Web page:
It won’t come as a surprise that as psychologists, we worry. We worry about the lack of gezelligheid this pandemic winter. And we worry that people miss out on gezelligheid because we suspect that social thermoregulation is mostly achieved successfully when being physically proximate, which is why Zoom calls likely won’t cut it. And yet, humans have been flexible in adapting to nearly every physical environment in history, which is why there must be ways we can cope, even if it is temporarily. A startup out of MIT has developed a bracelet that allows users to send each other warmth, years back, Sony patented a controller for its playstation for temperature feedback, and Japanese engineers are developing a robot that transmits warmth while hand-holding. We had imagined developing a “relationship simulator” to reduce the lack of intimacy intimate partners may have had while apart during the pandemic.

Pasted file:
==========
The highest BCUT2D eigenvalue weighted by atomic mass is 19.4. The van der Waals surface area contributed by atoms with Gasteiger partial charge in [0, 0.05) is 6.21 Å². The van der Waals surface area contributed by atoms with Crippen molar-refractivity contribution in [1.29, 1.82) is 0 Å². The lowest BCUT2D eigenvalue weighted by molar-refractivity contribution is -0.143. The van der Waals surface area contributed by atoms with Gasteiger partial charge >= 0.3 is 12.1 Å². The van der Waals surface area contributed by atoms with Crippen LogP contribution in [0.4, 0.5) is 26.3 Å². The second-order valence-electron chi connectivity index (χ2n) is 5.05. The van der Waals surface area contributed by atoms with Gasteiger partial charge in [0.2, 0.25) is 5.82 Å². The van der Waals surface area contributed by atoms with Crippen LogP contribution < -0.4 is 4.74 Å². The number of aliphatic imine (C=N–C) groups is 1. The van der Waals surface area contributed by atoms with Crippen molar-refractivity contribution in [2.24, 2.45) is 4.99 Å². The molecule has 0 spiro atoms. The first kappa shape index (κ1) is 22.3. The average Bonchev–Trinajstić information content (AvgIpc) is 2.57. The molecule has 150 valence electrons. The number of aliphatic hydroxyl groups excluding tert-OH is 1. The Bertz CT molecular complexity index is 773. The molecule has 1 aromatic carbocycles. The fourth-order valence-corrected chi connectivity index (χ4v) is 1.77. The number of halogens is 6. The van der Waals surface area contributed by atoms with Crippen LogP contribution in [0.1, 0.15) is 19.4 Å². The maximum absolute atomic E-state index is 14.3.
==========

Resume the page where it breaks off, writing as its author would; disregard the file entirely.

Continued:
Yet the research we are engaged in cannot (nor should) rival the research currently being conducted on vaccines, where BioNTech received a 375 EUR Million grant from the German government to solve one the worst crises in recent human history to develop a vaccine against Covid-19. Compared to that, our research is on a shoestring budget. That means that the work we have done does not achieve what researchers in other disciplines would call a high Technology Readiness Level, or, better, we don’t have comparable confidence in our work as one can have for a Phase III trial for the Moderna or Pfizer/BioNTech vaccines. Providing concrete advice on how to resolve the lack of gezelligheid is not psychology’s forte, but having an insight into the mechanisms behind social thermoregulation will make you all the wiser on how to make educated guesses to help you deal with the lack of gezelligheid.
Hans Rocha IJzerman is the author of Heartwarming: How Our Inner Thermostat Made Us Human.